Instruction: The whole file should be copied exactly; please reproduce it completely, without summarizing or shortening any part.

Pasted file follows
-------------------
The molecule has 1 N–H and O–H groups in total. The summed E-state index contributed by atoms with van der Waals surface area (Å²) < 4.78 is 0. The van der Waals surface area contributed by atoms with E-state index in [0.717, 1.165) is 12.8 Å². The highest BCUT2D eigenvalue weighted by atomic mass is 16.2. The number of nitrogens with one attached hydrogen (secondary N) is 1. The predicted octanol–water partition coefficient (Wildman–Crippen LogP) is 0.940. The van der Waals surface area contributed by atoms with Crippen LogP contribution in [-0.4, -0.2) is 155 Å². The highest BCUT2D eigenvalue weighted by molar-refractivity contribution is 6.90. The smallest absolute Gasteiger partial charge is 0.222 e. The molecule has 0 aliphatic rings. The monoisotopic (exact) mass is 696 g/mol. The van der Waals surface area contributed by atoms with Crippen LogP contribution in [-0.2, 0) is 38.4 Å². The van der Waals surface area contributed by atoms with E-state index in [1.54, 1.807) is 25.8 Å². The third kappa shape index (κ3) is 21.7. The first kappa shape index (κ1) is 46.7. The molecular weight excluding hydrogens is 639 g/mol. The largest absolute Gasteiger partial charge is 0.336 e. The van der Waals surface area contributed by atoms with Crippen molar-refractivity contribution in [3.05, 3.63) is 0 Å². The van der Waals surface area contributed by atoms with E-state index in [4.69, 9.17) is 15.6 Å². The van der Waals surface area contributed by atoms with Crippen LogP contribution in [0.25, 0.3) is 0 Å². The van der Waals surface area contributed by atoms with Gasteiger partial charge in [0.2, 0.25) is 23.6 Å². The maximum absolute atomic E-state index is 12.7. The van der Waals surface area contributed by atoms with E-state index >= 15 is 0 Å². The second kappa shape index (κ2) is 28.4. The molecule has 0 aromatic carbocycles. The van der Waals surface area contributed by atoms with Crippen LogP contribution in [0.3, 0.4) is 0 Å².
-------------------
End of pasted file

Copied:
The molecule has 1 N–H and O–H groups in total. The summed E-state index contributed by atoms with van der Waals surface area (Å²) < 4.78 is 0. The van der Waals surface area contributed by atoms with E-state index in [0.717, 1.165) is 12.8 Å². The highest BCUT2D eigenvalue weighted by atomic mass is 16.2. The number of nitrogens with one attached hydrogen (secondary N) is 1. The predicted octanol–water partition coefficient (Wildman–Crippen LogP) is 0.940. The van der Waals surface area contributed by atoms with Crippen LogP contribution in [-0.4, -0.2) is 155 Å². The highest BCUT2D eigenvalue weighted by molar-refractivity contribution is 6.90. The smallest absolute Gasteiger partial charge is 0.222 e. The molecule has 0 aliphatic rings. The monoisotopic (exact) mass is 696 g/mol. The van der Waals surface area contributed by atoms with Crippen LogP contribution in [-0.2, 0) is 38.4 Å². The van der Waals surface area contributed by atoms with E-state index in [1.54, 1.807) is 25.8 Å². The third kappa shape index (κ3) is 21.7. The first kappa shape index (κ1) is 46.7. The molecular weight excluding hydrogens is 639 g/mol. The largest absolute Gasteiger partial charge is 0.336 e. The van der Waals surface area contributed by atoms with Crippen molar-refractivity contribution in [3.05, 3.63) is 0 Å². The van der Waals surface area contributed by atoms with E-state index in [4.69, 9.17) is 15.6 Å². The van der Waals surface area contributed by atoms with Crippen LogP contribution in [0.25, 0.3) is 0 Å². The van der Waals surface area contributed by atoms with Gasteiger partial charge in [0.2, 0.25) is 23.6 Å². The maximum absolute atomic E-state index is 12.7. The van der Waals surface area contributed by atoms with E-state index >= 15 is 0 Å². The second kappa shape index (κ2) is 28.4. The molecule has 0 aromatic carbocycles. The van der Waals surface area contributed by atoms with Crippen LogP contribution in [0.3, 0.4) is 0 Å².